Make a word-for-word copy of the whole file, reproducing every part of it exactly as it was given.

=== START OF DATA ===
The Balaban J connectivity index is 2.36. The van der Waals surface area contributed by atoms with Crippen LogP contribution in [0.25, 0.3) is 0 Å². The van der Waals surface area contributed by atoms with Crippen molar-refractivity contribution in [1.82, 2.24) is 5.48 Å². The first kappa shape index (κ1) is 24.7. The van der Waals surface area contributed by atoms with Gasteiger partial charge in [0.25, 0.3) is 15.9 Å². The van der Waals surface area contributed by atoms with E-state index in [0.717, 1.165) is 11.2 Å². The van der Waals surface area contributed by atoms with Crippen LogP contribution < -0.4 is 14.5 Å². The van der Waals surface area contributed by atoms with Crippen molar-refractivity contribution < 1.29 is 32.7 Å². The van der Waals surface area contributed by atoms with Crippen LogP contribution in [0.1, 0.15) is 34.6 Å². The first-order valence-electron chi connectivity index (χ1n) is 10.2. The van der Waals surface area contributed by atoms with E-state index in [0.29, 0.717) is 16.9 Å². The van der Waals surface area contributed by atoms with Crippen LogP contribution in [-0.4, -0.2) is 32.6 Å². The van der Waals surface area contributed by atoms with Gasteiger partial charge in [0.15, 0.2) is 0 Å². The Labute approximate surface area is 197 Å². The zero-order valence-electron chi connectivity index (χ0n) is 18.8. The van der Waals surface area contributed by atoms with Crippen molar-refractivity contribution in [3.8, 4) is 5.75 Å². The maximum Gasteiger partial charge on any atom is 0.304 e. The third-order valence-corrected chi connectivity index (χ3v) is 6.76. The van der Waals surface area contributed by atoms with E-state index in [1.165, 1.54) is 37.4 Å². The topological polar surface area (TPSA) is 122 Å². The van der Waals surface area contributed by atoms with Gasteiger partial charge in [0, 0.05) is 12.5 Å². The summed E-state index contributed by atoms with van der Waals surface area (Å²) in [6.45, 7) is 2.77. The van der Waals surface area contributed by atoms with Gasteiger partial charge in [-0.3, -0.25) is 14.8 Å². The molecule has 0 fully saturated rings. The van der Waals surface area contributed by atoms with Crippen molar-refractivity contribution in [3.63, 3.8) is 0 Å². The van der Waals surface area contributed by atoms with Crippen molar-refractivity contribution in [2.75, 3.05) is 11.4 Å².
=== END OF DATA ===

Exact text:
The Balaban J connectivity index is 2.36. The van der Waals surface area contributed by atoms with Crippen LogP contribution in [0.25, 0.3) is 0 Å². The van der Waals surface area contributed by atoms with Crippen molar-refractivity contribution in [1.82, 2.24) is 5.48 Å². The first kappa shape index (κ1) is 24.7. The van der Waals surface area contributed by atoms with Gasteiger partial charge in [0.25, 0.3) is 15.9 Å². The van der Waals surface area contributed by atoms with E-state index in [0.717, 1.165) is 11.2 Å². The van der Waals surface area contributed by atoms with Crippen LogP contribution < -0.4 is 14.5 Å². The van der Waals surface area contributed by atoms with Crippen molar-refractivity contribution < 1.29 is 32.7 Å². The van der Waals surface area contributed by atoms with Crippen LogP contribution in [0.1, 0.15) is 34.6 Å². The first-order valence-electron chi connectivity index (χ1n) is 10.2. The van der Waals surface area contributed by atoms with E-state index in [0.29, 0.717) is 16.9 Å². The van der Waals surface area contributed by atoms with Crippen LogP contribution in [-0.4, -0.2) is 32.6 Å². The van der Waals surface area contributed by atoms with Gasteiger partial charge in [0.15, 0.2) is 0 Å². The Labute approximate surface area is 197 Å². The zero-order valence-electron chi connectivity index (χ0n) is 18.8. The van der Waals surface area contributed by atoms with Crippen molar-refractivity contribution in [3.8, 4) is 5.75 Å². The maximum Gasteiger partial charge on any atom is 0.304 e. The third-order valence-corrected chi connectivity index (χ3v) is 6.76. The van der Waals surface area contributed by atoms with E-state index in [1.165, 1.54) is 37.4 Å². The topological polar surface area (TPSA) is 122 Å². The van der Waals surface area contributed by atoms with Gasteiger partial charge in [0, 0.05) is 12.5 Å². The summed E-state index contributed by atoms with van der Waals surface area (Å²) in [6.45, 7) is 2.77. The van der Waals surface area contributed by atoms with Gasteiger partial charge in [-0.3, -0.25) is 14.8 Å². The molecule has 0 fully saturated rings. The van der Waals surface area contributed by atoms with Crippen molar-refractivity contribution in [3.63, 3.8) is 0 Å². The van der Waals surface area contributed by atoms with Crippen molar-refractivity contribution in [2.75, 3.05) is 11.4 Å².